In an op-ed published Thursday in The New York Times, whistleblower and former National Security Agency contractor Edward Snowden reflected on how circumstances have changed on the two-year anniversary of his first leaks. “Two years ago today, three journalists and I worked nervously in a Hong Kong hotel room, waiting to see how the world would react to the revelation that the National Security Agency had been making records of nearly every phone call in the United States. In the days that followed, those journalists and others published documents revealing that democratic governments had been monitoring the private activities of ordinary citizens who had done nothing wrong,” wrote Snowden in the opening of his retrospective.
At first, politicians rushed to criminally charge Snowden under the 1917 Espionage Act and called him a traitor to his country. “Privately, there were moments when I worried that we might have put our privileged lives at risk for nothing — that the public would react with indifference, or practiced cynicism, to the revelations,” said Snowden.
However, fast-forwarding to the present day, just days after Senator Rand Paul and other civil liberties advocates in the US Senate forced Section 215 of the PATRIOT Act, which authorized many of the programs about which Snowden leaked information, to expire and just weeks after a federal appeals court ruled that the NSA’s bulk collection of Americans’ phone metadata is illegal, Snowden’s cynicism has given way to optimism. “We are witnessing the emergence of a post-terror generation, one that rejects a worldview defined by a singular tragedy. For the first time since the attacks of Sept. 11, 2001, we see the outline of a politics that turns away from reaction and fear in favor of resilience and reason. With each court victory, with every change in the law, we demonstrate facts are more convincing than fear. As a society, we rediscover that the value of a right is not in what it hides, but in what it protects,” Snowden said, celebrating recent achievements by US civil liberties activists.
Snowden’s commentary noted that privacy advocates still have work ahead of them given the fact that the newly-signed USA FREEDOM Act essentially compels corporations to sweep up Americans’ phone records on behalf of the government. “Some of the world’s most popular online services have been enlisted as partners in the NSA’s mass surveillance programs, and technology companies are being pressured by governments around the world to work against their customers rather than for them. Billions of cellphone location records are still being intercepted without regard for the guilt or innocence of those affected. We have learned that our government intentionally weakens the fundamental security of the Internet with ‘back doors’ that transform private lives into open books. Metadata revealing the personal associations and interests of ordinary Internet users is still being intercepted and monitored on a scale unprecedented in history: As you read this online, the United States government makes a note.”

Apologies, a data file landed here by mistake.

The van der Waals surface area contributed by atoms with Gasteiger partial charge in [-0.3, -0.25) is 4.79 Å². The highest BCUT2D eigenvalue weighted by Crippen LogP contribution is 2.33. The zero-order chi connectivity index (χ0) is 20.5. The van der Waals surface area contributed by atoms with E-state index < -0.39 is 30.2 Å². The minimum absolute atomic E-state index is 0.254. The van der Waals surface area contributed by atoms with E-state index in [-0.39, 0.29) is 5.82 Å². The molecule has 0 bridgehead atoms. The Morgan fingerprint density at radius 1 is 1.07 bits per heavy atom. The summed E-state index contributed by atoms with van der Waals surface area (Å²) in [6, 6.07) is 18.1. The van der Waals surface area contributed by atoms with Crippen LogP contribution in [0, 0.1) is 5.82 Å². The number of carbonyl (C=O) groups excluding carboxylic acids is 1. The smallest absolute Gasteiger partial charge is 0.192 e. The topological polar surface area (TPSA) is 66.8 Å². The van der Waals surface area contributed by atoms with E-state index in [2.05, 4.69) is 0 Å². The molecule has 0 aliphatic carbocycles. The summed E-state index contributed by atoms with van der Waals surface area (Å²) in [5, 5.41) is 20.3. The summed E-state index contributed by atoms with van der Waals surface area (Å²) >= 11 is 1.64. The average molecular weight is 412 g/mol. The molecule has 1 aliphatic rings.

He also warned citizens in Russia, Canada, France, and the United Kingdom that their governments too seek to take advantage of tragedies to generate political will for the dissolution of recognized civil rights. However, he pointed out some reasons to be optimistic about the flourishing of privacy protection worldwide. “Since 2013, institutions across Europe have ruled similar laws and operations illegal and imposed new restrictions on future activities. The United Nations declared mass surveillance an unambiguous violation of human rights. In Latin America, the efforts of citizens in Brazil led to the Marco Civil, an Internet Bill of Rights. Recognizing the critical role of informed citizens in correcting the excesses of government, the Council of Europe called for new laws to protect whistle-blowers,” said Snowden of the international movement towards the protection of privacy rights.
Snowden also recognized the work of “technologists” who have been toiling to prevent governments from hijacking their products in an effort to “ensure access to basic privacies beyond borders.”
“At the turning of the millennium, few imagined that citizens of developed democracies would soon be required to defend the concept of an open society against their own leaders… Yet the balance of power is beginning to shift,” said Snowden, recognizing that his decision to essentially destroy his cushy life as a well-paid NSA contractor living in Hawaii was not in vain.
National Journal notes that 2016 Democratic presidential candidate and ex-Senator and Governor from Rhode Island Lincoln Chafee fused support for Snowden into a speech announcing his campaign earlier this week. “Our sacred Constitution requires a warrant before unreasonable searches, which includes our phone records… Let’s enforce that and while we’re at it, allow Edward Snowden to come home,” said Chafee.